Funeral do's and don'ts
Finally, to minimise your chances of inadvertently causing offense at a funeral or memorial service, it's best to keep these do's and don'ts in mind.
Do turn your mobile phone off, rather than on silent, before walking into the funeral. Don't check it during the service. It could be seen to be very disrespectful.
Do be punctual. Ensure that you do not arrive late or leave early.
Do take any children under your care outside if they are not content, to keep disruption of the service to a minimum.
If you are required to drive in the funeral procession, do turn your car headlights on, follow the speed of the lead cars and do not overtake any of the cars in the procession.
If you are close to the family, do keep in touch with them in the weeks and months after the funeral, particularly on key dates. These dates may include the birthday of the deceased, Mother’s or Father’s Day and the anniversary of the death.
Do research before you attend, if you are not familiar with the customs and traditions of the family's culture or religion. Remember that different communities may have different expectations around funeral etiquette.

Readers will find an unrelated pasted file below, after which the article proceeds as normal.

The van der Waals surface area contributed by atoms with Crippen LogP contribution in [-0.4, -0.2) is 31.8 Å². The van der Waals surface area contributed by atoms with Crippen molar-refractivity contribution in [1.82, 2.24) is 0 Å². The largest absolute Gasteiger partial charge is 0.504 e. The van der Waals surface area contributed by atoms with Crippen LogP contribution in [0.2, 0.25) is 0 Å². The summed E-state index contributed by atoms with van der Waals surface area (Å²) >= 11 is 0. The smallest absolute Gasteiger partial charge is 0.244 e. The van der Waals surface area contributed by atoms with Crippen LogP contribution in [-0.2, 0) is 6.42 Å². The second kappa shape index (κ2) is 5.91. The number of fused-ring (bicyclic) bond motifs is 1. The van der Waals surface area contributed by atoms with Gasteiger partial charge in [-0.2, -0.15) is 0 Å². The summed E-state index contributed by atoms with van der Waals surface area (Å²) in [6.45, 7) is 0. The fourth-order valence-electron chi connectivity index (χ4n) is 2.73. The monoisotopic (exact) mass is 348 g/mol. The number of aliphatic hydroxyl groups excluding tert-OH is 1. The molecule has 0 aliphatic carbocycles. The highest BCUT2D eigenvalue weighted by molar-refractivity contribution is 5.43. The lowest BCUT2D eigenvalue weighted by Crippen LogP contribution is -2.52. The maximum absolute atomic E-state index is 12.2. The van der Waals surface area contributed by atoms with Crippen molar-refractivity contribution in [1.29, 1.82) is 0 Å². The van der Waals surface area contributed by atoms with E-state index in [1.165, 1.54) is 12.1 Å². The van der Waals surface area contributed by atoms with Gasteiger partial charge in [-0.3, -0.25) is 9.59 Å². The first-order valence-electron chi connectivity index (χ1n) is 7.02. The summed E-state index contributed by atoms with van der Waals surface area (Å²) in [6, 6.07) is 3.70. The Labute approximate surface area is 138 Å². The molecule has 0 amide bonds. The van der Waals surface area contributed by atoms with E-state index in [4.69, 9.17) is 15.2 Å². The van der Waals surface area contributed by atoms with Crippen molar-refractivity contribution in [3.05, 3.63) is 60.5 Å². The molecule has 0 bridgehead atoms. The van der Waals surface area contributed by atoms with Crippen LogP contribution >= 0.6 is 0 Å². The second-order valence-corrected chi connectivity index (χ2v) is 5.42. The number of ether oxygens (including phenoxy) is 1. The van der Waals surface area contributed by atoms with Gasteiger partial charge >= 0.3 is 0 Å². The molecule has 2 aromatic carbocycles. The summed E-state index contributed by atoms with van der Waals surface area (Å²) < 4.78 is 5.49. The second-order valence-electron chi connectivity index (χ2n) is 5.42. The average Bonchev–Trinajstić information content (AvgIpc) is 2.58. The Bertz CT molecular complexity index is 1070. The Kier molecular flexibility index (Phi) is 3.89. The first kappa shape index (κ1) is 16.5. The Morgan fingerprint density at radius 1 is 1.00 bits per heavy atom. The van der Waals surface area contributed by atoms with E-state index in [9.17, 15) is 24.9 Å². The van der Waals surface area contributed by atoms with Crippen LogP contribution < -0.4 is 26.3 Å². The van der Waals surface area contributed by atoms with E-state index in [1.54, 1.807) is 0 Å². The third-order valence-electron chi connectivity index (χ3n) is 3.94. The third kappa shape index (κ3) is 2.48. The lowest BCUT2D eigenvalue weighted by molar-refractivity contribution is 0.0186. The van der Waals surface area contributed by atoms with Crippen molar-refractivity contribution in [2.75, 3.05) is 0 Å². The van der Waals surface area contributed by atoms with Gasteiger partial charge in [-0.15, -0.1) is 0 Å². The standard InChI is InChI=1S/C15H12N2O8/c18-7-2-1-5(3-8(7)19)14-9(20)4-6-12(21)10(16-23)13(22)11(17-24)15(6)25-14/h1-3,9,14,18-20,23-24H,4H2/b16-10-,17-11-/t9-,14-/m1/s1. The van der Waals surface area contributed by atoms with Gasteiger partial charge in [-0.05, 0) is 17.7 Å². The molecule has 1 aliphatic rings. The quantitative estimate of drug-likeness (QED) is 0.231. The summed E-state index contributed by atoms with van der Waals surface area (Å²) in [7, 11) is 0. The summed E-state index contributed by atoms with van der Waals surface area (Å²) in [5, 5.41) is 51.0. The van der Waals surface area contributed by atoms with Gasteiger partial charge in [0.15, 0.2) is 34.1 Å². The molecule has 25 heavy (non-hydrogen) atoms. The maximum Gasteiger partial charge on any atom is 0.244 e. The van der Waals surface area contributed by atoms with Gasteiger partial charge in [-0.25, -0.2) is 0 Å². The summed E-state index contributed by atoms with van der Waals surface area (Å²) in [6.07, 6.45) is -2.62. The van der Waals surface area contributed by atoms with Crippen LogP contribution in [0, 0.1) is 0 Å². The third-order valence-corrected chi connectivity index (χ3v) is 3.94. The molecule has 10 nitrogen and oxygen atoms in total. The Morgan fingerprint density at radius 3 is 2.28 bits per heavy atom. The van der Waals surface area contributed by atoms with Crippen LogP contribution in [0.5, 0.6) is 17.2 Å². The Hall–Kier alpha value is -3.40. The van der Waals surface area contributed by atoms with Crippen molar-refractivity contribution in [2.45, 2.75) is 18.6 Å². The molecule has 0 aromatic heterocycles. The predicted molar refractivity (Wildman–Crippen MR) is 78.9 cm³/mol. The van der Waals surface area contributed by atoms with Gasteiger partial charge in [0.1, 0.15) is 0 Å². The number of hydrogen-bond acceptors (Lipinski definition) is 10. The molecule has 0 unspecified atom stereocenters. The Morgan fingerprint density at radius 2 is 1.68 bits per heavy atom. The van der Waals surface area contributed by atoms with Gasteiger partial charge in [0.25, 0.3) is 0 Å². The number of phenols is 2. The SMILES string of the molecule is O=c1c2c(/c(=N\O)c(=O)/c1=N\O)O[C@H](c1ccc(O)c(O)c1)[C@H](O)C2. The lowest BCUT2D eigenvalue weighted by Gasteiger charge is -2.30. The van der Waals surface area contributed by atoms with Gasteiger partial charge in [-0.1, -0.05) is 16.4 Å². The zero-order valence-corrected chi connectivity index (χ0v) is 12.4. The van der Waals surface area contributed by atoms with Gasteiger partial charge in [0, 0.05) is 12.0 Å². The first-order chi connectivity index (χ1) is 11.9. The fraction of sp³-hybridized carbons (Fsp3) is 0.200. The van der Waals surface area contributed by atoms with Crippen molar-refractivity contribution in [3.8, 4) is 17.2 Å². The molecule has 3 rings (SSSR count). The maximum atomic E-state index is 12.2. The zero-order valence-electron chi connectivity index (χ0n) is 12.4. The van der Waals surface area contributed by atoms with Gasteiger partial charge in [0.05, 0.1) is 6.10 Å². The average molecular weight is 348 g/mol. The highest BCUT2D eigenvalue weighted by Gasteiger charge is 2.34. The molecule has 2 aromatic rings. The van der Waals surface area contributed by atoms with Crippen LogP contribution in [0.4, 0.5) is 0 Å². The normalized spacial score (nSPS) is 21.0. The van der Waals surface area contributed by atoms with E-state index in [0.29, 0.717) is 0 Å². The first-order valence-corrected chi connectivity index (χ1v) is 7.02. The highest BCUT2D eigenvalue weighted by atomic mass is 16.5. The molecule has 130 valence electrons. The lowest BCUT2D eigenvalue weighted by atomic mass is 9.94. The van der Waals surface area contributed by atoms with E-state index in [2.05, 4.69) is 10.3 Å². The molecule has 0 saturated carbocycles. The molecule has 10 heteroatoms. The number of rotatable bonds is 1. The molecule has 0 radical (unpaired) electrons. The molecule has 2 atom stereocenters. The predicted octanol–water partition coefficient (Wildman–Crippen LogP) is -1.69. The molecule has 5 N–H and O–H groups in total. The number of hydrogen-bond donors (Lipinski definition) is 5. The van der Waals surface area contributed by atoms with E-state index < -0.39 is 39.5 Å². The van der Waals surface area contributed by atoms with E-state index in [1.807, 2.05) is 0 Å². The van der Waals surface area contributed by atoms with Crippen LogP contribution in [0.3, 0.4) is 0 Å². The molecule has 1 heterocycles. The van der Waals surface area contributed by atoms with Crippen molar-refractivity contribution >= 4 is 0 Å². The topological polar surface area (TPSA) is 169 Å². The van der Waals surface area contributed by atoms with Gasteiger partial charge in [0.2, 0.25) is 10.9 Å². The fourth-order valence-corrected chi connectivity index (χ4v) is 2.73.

Do share memories
that you have of the deceased. If they did or said something that meant a lot to you, tell the immediate family, either verbally or in a card or letter. If you have photos of the deceased, copy them and share them with the family as well.
Unless you are an immediate family member, do not post anything on social media, unless it is a response to something an immediate family member has posted.
Do use your discretion when it comes to taking photos at a funeral.
The loss of an acquaintance, colleague, friend or family member can bring a range of different emotions to the surface, sometimes confusing and often challenging. Please remember that it's ok to ask for support - you can reach out to any of the organisations listed on our resources page, or alternatively contact the Centre for Care & Wellbeing at Springvale Botanical Cemetery.